Lithium-ion batteries are experiencing a surge in use and demand, with utilization of the energy-dense batteries spanning everything from consumer electronics to electronic vehicles (EVs). Amid lithium-ion batteries’ increased popularity, U.S. Environmental Protection Agency (EPA) issued guidance earlier this summer regarding the application of existing hazardous waste regulations in the disposal of lithium-ion batteries. In issuing this guidance memo, EPA indicated that it hopes to reduce uncertainty about the regulatory status of lithium-ion battery recycling and to encourage safe recycling that enhances resource conservation and reduces energy use.
EPA’s determination comes as both state and federal policymakers are attempting to create more battery recycling programs in response to the increasing demand for EVs and other battery-based products. The characterization of spent batteries can have a significant impact on entities disposing of Li-Ion batteries, as well as entities involved in battery end-of-life storage and recycling.
The typical structure of a lithium-ion battery cell includes an anode layer, a cathode layer and a separator, all of which are in contact with an electrolyte, which is most often a liquid. These components are stacked or rolled together and placed in an outer steel or aluminum/polymer packaging — either a steel can or an aluminum/polymer pouch material is common.
Common materials used in these batteries are lithium, nickel, cobalt, manganese, graphite, iron, copper and aluminum foils, and an electrolyte that’s frequently classified as ignitable.
In its guidance, EPA says that lithium-ion batteries generally qualify as hazardous waste under the Resource Conservation and Recovery Act (RCRA). This is due to the battery’s ignitability (D001) and reactivity (D003) characteristics. EPA’s guidance doesn’t change any rules for how batteries are regulated. However, it does clarify that when classified as hazardous waste, lithium-ion batteries can be managed as universal waste under 40 C.F.R. Part 273, which imposes less stringent requirements than the standard set of hazardous waste requirements.
Universal Waste Designation
RCRA’s universal waste regulations apply to five categories of common hazardous waste: batteries, pesticides, mercury-containing equipment, lamps and aerosol cans. Universal waste is not fully regulated hazardous waste because it is exempt from most hazardous waste requirements. This makes handling universal waste, as opposed to other hazardous waste, less onerous for generators.
Once a generator concludes that the lithium-ion battery is a universal waste, the generator must appropriately manage it as universal waste. Title 40 C.F.R. Part 273 outlines several requirements for the handling of universal waste, including labeling, employee training and accumulation time limits before it can be shipped for recycling or disposal. The requirements are tailored to each specific type of universal waste and differ for small quantity handlers and large quantity handlers. Large quantity handlers — those that accumulate over 5,000 kilograms of universal waste at any one time — are subject to more stringent requirements.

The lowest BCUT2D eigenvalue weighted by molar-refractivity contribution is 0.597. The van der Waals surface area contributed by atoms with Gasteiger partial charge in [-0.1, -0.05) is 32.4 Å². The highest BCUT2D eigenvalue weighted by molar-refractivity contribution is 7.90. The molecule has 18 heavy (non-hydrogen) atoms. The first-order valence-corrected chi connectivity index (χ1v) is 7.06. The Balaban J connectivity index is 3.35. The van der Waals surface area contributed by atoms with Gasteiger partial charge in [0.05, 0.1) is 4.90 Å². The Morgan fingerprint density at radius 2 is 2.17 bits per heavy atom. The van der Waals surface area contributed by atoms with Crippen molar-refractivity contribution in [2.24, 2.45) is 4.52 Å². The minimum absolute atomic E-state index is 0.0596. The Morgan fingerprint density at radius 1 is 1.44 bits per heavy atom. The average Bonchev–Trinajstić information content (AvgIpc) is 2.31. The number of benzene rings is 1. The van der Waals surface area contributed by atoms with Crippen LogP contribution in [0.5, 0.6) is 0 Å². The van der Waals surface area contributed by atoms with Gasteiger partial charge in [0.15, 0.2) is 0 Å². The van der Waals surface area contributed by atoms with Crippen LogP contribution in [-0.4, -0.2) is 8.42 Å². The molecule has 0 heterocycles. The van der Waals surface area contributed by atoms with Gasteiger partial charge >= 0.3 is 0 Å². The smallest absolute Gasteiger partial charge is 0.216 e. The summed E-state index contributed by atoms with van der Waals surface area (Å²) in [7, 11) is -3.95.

Lithium-Ion Battery Recycling
Reused lithium-ion batteries are also exempt from the definition of hazardous waste under RCRA’s use/reuse exemption if certain criteria are met. Lithium-ion battery recyclers intending to qualify for this exception must satisfy the legitimate use/reuse requirements established in the RCRA regulations. Once a lithium-ion battery is refined and suitable for reuse, it is no longer a waste.
The EPA guidance clarifies that battery recycling facilities generally do not need to obtain RCRA permits to conduct recycling operations. Although tasks to prepare a battery for recycling — such as removing batteries from devices, disassembling them into cells or discharging them — do not require an RCRA permit, it is cautioned that recyclers may not store batteries prior to recycling them without obtaining an RCRA permit. The EPA does not specify a permissible holding time, which would be deemed storage prior to recycling commencing, and instead leaves the determination to the regions or states.
Anticipated Future Actions
As demand for lithium-ion batteries continues to grow, state and federal regulators will continue to focus on end-of-life battery reuse and recycling programs. Most states have the authority to implement their own RCRA programs and can enact more stringent requirements. Waste generators, recyclers and others who manage lithium-ion batteries should carefully evaluate potential state requirements in the disposal of batteries. Burns & McDonnell continues to closely monitor regulatory developments in this area. EPA is required to develop battery recycling best practices and battery labeling guidelines by Sept. 30, 2026. This indicates that additional related guidance and/or requirements may be forthcoming.
Hazardous waste regulations and compliance can be complicated to navigate. Our environmental compliance specialists can provide guidance and answer questions about hazardous waste and universal waste regulations.